SAN JOSE - The Shark Tank has been a House of Horrors for the Flyers.
Last night, Dany Heatley - skating with the NHL's top scoring line with partners in crime Patrick Marleau and Joe Thornton - bit the Flyers with a hat trick to give the Sharks a convincing 6-3 victory at HP Pavilion. That line combined for eight points last night in a game that was at times closer than the score indicated, with the Flyers trailing, only 4-3 with 7 minutes to play.
"We were in it for the most part," Flyers goaltender Ray Emery said. "But their big line got some chances and buried them."
The Sharks, in front of 17,562 rabid fans, are now one of two unbeaten team at home in regulation with a 7-0-2 record. The Flyers have not won in Silicon Valley now since Nov. 5, 1999.
But the Flyers' problems against San Jose aren't only in the Bay Area. The Flyers have not won in their last 11 straight attempts (0-7-4) against the Sharks.
Last night, the ice did not start out slanted. Danny Briere gave the Flyers the jump they needed only 9 minutes, 16 seconds into the first period when he batted an errant shot toward Evgeni Nabokov that somehow ended up in the net.
"I kind of missed my shot," Briere said. "The next thing I knew, it was in the net."
Every time the Flyers punched, the Sharks bit back - and harder.
Sharks fans love to hate Chris Pronger. The hatred stems from his days in the Western Conference with St. Louis, Edmonton and Anaheim, and the fans booed him every time he touched the puck.
He gave the fans a reason to cheer last night.
A skate-blade malfunction caused him to slip twice on his first shift of the game. But it got worse in the second period. Racing toward a puck near the Flyers' blue line, Pronger fell and left the puck waiting for Thornton.
With partner Matt Carle left out to dry, Thornton and Heatley weaved a pretty pattern and played give-and-go as Heatley beat Emery with a one-timer to give the Sharks a 2-1 lead in the second period.
"That's a goal they shouldn't get," Pronger said. "I had bad edges, and the ice conditions weren't very good. I thought I got the problem fixed, but it got a lot worse."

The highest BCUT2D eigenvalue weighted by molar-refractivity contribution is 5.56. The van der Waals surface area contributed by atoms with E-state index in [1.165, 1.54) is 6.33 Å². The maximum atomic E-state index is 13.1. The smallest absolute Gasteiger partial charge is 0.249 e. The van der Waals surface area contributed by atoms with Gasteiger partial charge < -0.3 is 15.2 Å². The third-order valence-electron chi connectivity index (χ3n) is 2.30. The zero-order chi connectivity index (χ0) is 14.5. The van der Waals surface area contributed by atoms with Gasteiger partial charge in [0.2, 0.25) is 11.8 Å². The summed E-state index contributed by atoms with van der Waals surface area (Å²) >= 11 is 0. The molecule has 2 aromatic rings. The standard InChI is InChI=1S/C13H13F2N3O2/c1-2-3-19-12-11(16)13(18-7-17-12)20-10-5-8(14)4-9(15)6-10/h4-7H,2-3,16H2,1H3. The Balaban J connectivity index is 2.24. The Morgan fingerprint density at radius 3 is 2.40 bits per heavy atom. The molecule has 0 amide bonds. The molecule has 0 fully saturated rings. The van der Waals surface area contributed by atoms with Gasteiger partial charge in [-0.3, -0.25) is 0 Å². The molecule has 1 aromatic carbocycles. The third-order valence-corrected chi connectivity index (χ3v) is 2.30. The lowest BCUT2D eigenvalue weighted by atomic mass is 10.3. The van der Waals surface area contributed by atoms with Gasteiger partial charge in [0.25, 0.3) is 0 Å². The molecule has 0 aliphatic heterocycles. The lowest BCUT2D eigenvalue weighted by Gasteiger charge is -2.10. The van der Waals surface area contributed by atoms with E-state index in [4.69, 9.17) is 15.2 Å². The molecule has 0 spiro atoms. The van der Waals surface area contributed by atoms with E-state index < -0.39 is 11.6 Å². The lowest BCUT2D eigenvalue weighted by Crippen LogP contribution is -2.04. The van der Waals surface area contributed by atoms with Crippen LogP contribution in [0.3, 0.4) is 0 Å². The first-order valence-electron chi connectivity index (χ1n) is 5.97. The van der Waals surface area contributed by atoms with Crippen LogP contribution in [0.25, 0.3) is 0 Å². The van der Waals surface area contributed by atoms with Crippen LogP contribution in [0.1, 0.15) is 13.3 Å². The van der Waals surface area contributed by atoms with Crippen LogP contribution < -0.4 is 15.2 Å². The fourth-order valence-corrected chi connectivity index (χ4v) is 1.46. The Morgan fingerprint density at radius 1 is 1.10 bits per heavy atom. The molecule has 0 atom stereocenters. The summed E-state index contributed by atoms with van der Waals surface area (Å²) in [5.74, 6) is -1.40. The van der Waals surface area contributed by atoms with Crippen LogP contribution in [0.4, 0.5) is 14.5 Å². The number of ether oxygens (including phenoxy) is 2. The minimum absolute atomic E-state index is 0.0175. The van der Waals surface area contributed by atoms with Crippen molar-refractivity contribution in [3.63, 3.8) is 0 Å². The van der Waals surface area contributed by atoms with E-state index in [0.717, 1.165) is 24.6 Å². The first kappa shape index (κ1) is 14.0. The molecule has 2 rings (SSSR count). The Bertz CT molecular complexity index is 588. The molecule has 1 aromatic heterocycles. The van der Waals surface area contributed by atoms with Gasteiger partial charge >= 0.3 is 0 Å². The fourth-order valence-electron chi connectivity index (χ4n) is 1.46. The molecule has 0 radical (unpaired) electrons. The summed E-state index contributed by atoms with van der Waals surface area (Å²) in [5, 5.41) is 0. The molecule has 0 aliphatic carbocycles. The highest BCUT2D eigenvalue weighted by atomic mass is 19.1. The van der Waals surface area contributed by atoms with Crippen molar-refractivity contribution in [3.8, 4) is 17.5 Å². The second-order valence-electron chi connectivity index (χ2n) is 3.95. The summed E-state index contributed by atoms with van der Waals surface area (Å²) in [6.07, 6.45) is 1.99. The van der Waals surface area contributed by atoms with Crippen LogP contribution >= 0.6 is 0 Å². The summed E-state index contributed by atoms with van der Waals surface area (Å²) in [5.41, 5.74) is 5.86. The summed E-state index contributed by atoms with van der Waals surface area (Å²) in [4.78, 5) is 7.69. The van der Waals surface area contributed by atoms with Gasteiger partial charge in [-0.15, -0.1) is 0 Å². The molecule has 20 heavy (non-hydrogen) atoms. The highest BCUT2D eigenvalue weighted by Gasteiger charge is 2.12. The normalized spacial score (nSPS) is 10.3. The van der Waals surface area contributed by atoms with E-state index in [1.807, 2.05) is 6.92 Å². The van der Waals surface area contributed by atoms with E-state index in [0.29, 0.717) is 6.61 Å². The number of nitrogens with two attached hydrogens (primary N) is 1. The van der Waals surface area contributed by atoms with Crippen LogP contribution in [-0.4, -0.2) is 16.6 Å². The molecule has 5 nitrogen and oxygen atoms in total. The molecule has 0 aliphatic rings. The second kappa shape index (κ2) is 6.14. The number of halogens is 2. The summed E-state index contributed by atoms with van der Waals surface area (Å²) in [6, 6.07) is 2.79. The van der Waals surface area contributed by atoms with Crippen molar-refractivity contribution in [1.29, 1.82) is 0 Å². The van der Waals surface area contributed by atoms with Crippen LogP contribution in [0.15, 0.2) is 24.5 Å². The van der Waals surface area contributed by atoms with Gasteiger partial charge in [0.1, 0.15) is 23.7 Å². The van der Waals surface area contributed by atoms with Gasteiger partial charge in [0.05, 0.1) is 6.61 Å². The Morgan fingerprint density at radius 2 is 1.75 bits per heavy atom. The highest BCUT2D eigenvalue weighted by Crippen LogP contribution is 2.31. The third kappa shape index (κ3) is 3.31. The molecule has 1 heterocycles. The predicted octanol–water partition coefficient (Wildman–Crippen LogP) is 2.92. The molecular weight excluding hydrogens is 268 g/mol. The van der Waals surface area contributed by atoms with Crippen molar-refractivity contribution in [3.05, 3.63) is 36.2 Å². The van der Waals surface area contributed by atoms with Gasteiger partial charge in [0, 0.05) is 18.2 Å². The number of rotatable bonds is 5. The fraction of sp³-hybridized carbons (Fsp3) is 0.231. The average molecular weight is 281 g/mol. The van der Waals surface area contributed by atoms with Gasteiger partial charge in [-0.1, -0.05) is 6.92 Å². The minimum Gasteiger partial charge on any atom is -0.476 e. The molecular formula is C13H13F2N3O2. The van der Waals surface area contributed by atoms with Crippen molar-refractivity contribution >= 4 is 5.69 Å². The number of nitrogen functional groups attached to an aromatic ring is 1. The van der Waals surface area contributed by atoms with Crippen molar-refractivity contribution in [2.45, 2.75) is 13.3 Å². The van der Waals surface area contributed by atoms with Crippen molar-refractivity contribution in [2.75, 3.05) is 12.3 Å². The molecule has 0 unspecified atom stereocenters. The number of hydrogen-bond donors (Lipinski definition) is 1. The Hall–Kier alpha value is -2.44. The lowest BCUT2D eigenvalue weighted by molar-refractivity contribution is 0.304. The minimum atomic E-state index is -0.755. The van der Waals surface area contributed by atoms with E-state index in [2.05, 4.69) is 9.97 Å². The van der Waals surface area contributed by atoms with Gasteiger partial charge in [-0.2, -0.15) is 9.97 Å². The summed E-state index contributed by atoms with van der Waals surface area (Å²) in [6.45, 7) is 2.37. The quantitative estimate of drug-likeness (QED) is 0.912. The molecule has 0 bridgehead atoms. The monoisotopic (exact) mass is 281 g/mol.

Before that Pronger gaffe, Manny Malhotra had the Flyers' number for the second time this season. After beating Brian Boucher for two goals in Philadelphia on Oct. 25, Malhotra scored his fourth goal of the season - giving him three against the Flyers alone - to knot the game at 1-1 on the power play with 4:49 to play in the first period. That puck bounced off Kimmo Timonen before going in.
Later, in the second period, Malhotra actually helped the Flyers even the score. After Jeff Carter and James van Riemsdyk swiped at the rebound from Claude Giroux' blast on net, Malhotra accidentally backhanded the puck into his own goal. His stick was not touched by another Flyer.
Van Riemsdyk originally was credited with the goal, but it was changed to Giroux after the replay reflected that neither van Riemsdyk nor Carter touched it. It was Giroux' first goal since Oct. 16 in Florida. That goal evened the game at 2-2.
Only 8 minutes after Giroux' game-tying goal, Marleau broke the Flyers' backs with a fluke goal with only 04.6 seconds remaining in the second period to give San Jose a 3-2 lead heading into the third.
Marleau's shot stood on the top of Emery's pad for a split second period it trickled into the goal behind him.
"I got a piece of it," Emery explained, "but it hit the post and then found its way in."
The Flyers never recovered. Giroux scored for the Flyers in the third period to make it 4-3 after another Heatley goal, but the damage was done.
Despite Giroux' second goal of the game, the Flyers were thwarted by an ill-timed high-sticking penalty by Ian Laperriere with only 7:24 to play. The Sharks were ahead at that point, 4-3. And Heatley didn't need any coaxing - like a man advantage - to score.
Ryan Clowe's goal off a helpless Oskars Bartulis, to give the Sharks that 6-3 lead, was just icing on the cake for San Jose.
"Our little mistakes let them continue to keep the lead," Pronger said. "It makes it very tough to mount an attack."
"There were bounces everywhere," Giroux said. "Sometimes it's a lucky bounce, sometimes it's a bad bounce."